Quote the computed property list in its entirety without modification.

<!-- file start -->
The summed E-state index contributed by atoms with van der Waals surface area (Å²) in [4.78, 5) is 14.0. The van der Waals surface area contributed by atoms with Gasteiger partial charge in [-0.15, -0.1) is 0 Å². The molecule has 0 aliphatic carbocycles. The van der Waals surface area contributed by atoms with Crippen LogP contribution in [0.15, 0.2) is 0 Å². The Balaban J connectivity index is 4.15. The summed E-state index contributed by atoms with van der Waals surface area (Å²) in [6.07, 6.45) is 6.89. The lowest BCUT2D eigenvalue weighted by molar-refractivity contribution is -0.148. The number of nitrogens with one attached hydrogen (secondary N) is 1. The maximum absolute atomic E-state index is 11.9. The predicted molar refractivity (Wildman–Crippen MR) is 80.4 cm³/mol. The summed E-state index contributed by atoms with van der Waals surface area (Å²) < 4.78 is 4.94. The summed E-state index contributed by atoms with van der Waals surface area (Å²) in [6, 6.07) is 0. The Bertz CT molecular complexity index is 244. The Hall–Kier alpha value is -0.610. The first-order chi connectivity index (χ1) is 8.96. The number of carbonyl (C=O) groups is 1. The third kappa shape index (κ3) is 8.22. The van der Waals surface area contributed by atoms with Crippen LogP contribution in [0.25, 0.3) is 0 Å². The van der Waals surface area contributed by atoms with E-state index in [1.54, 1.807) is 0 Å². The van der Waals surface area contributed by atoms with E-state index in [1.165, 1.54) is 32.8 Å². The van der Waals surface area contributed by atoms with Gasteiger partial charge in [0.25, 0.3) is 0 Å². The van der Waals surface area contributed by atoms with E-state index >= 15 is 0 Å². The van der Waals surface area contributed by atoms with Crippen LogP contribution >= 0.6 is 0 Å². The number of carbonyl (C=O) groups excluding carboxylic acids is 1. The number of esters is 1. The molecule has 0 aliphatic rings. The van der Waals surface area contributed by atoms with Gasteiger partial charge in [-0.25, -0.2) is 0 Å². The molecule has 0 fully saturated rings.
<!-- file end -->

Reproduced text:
The summed E-state index contributed by atoms with van der Waals surface area (Å²) in [4.78, 5) is 14.0. The van der Waals surface area contributed by atoms with Gasteiger partial charge in [-0.15, -0.1) is 0 Å². The molecule has 0 aliphatic carbocycles. The van der Waals surface area contributed by atoms with Crippen LogP contribution in [0.15, 0.2) is 0 Å². The Balaban J connectivity index is 4.15. The summed E-state index contributed by atoms with van der Waals surface area (Å²) in [6.07, 6.45) is 6.89. The lowest BCUT2D eigenvalue weighted by molar-refractivity contribution is -0.148. The number of nitrogens with one attached hydrogen (secondary N) is 1. The maximum absolute atomic E-state index is 11.9. The predicted molar refractivity (Wildman–Crippen MR) is 80.4 cm³/mol. The summed E-state index contributed by atoms with van der Waals surface area (Å²) < 4.78 is 4.94. The summed E-state index contributed by atoms with van der Waals surface area (Å²) in [6, 6.07) is 0. The Bertz CT molecular complexity index is 244. The Hall–Kier alpha value is -0.610. The first-order chi connectivity index (χ1) is 8.96. The number of carbonyl (C=O) groups is 1. The third kappa shape index (κ3) is 8.22. The van der Waals surface area contributed by atoms with Crippen LogP contribution in [0.25, 0.3) is 0 Å². The van der Waals surface area contributed by atoms with E-state index in [1.54, 1.807) is 0 Å². The van der Waals surface area contributed by atoms with E-state index in [1.165, 1.54) is 32.8 Å². The van der Waals surface area contributed by atoms with Gasteiger partial charge in [0.25, 0.3) is 0 Å². The van der Waals surface area contributed by atoms with E-state index >= 15 is 0 Å². The van der Waals surface area contributed by atoms with Crippen LogP contribution >= 0.6 is 0 Å². The number of carbonyl (C=O) groups excluding carboxylic acids is 1. The number of esters is 1. The molecule has 0 aliphatic rings. The van der Waals surface area contributed by atoms with Gasteiger partial charge in [-0.25, -0.2) is 0 Å². The molecule has 0 fully saturated rings.